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Testosterone replacement and supplementation

Testosterone can be given orally, by injection or implant, and now by a transdermal route (patch). Oral administration of testosterone is an unreliable route for increasing testosterone levels and injections or implants, both invasive techniques, are needed to sustain increased levels. The testosterone patch is a convenient and noninvasive method of obtaining controlled and sustained increases in testosterone levels. However, the use of the testosterone patch has been limited to date, probably because of problems with skin irritation.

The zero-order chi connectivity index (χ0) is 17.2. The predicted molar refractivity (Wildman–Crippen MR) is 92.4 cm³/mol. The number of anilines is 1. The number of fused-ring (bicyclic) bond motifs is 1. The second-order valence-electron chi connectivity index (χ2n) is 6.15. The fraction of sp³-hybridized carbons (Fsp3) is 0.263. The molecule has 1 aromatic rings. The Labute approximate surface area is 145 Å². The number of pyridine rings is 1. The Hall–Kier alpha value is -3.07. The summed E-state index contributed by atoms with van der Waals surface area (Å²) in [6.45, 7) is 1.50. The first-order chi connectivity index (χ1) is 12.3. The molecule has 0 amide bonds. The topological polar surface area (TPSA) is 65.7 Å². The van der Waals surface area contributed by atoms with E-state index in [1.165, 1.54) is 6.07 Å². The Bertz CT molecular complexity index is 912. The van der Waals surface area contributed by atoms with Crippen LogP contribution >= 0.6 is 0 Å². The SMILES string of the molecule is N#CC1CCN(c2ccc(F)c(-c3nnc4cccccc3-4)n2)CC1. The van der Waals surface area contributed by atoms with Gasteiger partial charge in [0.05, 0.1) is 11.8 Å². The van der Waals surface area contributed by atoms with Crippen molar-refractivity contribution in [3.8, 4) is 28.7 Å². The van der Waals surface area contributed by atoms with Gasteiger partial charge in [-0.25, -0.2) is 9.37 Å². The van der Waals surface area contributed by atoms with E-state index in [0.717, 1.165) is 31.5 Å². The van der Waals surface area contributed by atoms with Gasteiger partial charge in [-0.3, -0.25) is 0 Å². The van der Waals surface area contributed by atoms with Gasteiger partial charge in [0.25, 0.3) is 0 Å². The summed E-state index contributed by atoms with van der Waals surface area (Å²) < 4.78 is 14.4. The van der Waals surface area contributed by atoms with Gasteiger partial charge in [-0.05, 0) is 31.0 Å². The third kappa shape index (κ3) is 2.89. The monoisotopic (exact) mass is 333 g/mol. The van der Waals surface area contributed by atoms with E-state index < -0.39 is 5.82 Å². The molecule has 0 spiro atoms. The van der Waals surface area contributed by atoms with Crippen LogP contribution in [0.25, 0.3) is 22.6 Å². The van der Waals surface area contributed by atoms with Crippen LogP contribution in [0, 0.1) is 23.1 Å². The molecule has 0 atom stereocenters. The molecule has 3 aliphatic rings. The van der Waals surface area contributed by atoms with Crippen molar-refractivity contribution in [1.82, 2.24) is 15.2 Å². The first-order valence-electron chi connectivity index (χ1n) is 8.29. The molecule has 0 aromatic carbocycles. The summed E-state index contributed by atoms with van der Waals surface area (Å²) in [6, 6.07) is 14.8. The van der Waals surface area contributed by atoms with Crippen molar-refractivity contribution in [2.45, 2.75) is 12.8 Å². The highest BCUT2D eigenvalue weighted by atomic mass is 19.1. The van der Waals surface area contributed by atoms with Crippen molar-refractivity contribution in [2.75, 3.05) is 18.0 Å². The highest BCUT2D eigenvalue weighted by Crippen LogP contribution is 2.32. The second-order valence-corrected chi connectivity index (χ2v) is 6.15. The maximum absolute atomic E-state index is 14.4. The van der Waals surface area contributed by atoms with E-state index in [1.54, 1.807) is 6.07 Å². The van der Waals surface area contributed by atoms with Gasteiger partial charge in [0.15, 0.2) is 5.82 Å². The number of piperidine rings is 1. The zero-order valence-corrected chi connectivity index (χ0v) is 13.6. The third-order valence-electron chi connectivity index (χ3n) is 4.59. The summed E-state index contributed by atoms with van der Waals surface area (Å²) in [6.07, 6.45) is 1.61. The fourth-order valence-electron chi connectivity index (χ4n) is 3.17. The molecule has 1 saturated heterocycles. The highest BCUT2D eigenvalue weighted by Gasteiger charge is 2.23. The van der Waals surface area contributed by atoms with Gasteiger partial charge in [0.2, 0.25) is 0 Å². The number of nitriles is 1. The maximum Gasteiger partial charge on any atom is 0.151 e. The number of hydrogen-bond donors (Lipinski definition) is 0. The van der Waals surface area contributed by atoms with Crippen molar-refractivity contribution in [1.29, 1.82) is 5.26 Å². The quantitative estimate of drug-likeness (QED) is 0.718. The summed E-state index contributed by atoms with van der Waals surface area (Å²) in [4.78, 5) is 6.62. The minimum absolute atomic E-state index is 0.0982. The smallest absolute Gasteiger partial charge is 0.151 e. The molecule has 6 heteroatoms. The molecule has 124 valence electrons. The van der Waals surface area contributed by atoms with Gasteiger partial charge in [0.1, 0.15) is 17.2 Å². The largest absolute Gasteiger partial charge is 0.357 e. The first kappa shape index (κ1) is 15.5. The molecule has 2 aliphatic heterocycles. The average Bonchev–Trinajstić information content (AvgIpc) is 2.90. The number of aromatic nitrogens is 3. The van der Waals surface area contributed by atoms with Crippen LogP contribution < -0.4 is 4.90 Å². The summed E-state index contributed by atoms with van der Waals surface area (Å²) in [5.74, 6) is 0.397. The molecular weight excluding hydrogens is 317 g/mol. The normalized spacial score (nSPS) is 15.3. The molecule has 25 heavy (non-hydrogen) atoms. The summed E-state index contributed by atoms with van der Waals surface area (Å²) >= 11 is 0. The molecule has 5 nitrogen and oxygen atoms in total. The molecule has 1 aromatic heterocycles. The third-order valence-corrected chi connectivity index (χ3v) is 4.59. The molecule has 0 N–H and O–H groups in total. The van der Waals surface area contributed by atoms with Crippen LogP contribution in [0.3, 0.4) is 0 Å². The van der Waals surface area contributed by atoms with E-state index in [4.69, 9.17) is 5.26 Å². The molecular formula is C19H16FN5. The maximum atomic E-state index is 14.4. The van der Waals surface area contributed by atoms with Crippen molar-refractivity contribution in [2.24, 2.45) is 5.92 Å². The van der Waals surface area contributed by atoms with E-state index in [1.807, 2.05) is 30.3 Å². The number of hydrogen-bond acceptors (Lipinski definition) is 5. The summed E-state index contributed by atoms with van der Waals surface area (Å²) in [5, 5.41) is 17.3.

Testosterone replacement in men who are truly hypogonadal is generally accepted as beneficial. However, the relationship between erectile dysfunction and testosterone is controversial, although there is evidence that nocturnal erections are androgen dependent. However, hypogonadal men have been shown to have a normal erectile response to erotic stimuli, as have a group of sex offenders on the anti-androgen cyproterone acetate. Moreover, it has been shown that testosterone levels are similar in impotent and potent elderly men. Many middle-aged men complain of a group of symptoms including mental and physical tiredness, lethargy and erectile dysfunction, which is increasingly attributed to a ‘male menopause’. These men are usually eugonadal but their testosterone level may be at the lower end of the normal range. There is some evidence that their well-being and sexual interest can be increased by boosting their testosterone levels by supplementation, although rarely to a level satisfactory to the patient. However, none of the studies have shown any beneficial effect on erectile dysfunction. Testosterone supplements carry the credible risk of stimulating a latent hormone-sensitive prostatic carcinoma and as no benefits have been demonstrated for sufferers of erectile dysfunction, its use for this indication should be resisted. Generic Testosterone